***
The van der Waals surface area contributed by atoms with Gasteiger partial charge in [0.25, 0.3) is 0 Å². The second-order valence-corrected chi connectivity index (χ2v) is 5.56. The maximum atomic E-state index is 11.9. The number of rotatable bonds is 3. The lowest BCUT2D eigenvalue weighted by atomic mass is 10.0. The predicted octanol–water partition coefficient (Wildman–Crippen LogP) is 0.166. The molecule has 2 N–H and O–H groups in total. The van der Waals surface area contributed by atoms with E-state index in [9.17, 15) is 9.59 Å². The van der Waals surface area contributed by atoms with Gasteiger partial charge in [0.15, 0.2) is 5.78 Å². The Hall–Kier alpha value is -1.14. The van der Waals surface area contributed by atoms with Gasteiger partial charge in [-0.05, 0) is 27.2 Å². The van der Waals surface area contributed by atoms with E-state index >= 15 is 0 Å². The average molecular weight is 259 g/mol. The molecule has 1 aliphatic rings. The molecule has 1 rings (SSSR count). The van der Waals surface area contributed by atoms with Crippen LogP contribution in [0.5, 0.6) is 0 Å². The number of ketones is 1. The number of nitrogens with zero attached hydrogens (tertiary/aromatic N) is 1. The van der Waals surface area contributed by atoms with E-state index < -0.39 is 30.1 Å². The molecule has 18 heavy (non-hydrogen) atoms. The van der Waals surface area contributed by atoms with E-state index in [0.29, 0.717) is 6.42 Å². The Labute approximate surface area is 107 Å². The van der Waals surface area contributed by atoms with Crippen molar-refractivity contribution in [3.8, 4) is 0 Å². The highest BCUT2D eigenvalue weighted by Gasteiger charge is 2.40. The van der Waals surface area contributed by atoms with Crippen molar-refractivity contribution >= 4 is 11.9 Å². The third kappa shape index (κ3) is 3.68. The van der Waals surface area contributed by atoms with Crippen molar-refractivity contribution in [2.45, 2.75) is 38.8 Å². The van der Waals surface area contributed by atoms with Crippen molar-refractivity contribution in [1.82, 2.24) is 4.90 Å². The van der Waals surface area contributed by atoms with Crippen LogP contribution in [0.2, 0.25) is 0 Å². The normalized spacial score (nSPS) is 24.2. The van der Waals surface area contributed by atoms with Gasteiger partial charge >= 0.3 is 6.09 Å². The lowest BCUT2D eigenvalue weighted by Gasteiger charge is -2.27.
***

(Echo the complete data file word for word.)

The van der Waals surface area contributed by atoms with Gasteiger partial charge in [0.25, 0.3) is 0 Å². The second-order valence-corrected chi connectivity index (χ2v) is 5.56. The maximum atomic E-state index is 11.9. The number of rotatable bonds is 3. The lowest BCUT2D eigenvalue weighted by atomic mass is 10.0. The predicted octanol–water partition coefficient (Wildman–Crippen LogP) is 0.166. The molecule has 2 N–H and O–H groups in total. The van der Waals surface area contributed by atoms with E-state index in [9.17, 15) is 9.59 Å². The van der Waals surface area contributed by atoms with Gasteiger partial charge in [0.15, 0.2) is 5.78 Å². The Hall–Kier alpha value is -1.14. The van der Waals surface area contributed by atoms with Gasteiger partial charge in [-0.05, 0) is 27.2 Å². The van der Waals surface area contributed by atoms with E-state index >= 15 is 0 Å². The average molecular weight is 259 g/mol. The molecule has 1 aliphatic rings. The molecule has 1 rings (SSSR count). The van der Waals surface area contributed by atoms with Crippen LogP contribution in [0.5, 0.6) is 0 Å². The number of ketones is 1. The number of nitrogens with zero attached hydrogens (tertiary/aromatic N) is 1. The van der Waals surface area contributed by atoms with E-state index < -0.39 is 30.1 Å². The molecule has 18 heavy (non-hydrogen) atoms. The van der Waals surface area contributed by atoms with E-state index in [0.29, 0.717) is 6.42 Å². The Labute approximate surface area is 107 Å². The van der Waals surface area contributed by atoms with Crippen molar-refractivity contribution in [3.8, 4) is 0 Å². The highest BCUT2D eigenvalue weighted by Gasteiger charge is 2.40. The van der Waals surface area contributed by atoms with Crippen molar-refractivity contribution >= 4 is 11.9 Å². The third kappa shape index (κ3) is 3.68. The van der Waals surface area contributed by atoms with Crippen molar-refractivity contribution in [2.45, 2.75) is 38.8 Å². The van der Waals surface area contributed by atoms with Crippen molar-refractivity contribution in [1.82, 2.24) is 4.90 Å². The van der Waals surface area contributed by atoms with Crippen LogP contribution in [0.2, 0.25) is 0 Å². The normalized spacial score (nSPS) is 24.2. The van der Waals surface area contributed by atoms with Gasteiger partial charge >= 0.3 is 6.09 Å². The lowest BCUT2D eigenvalue weighted by Gasteiger charge is -2.27.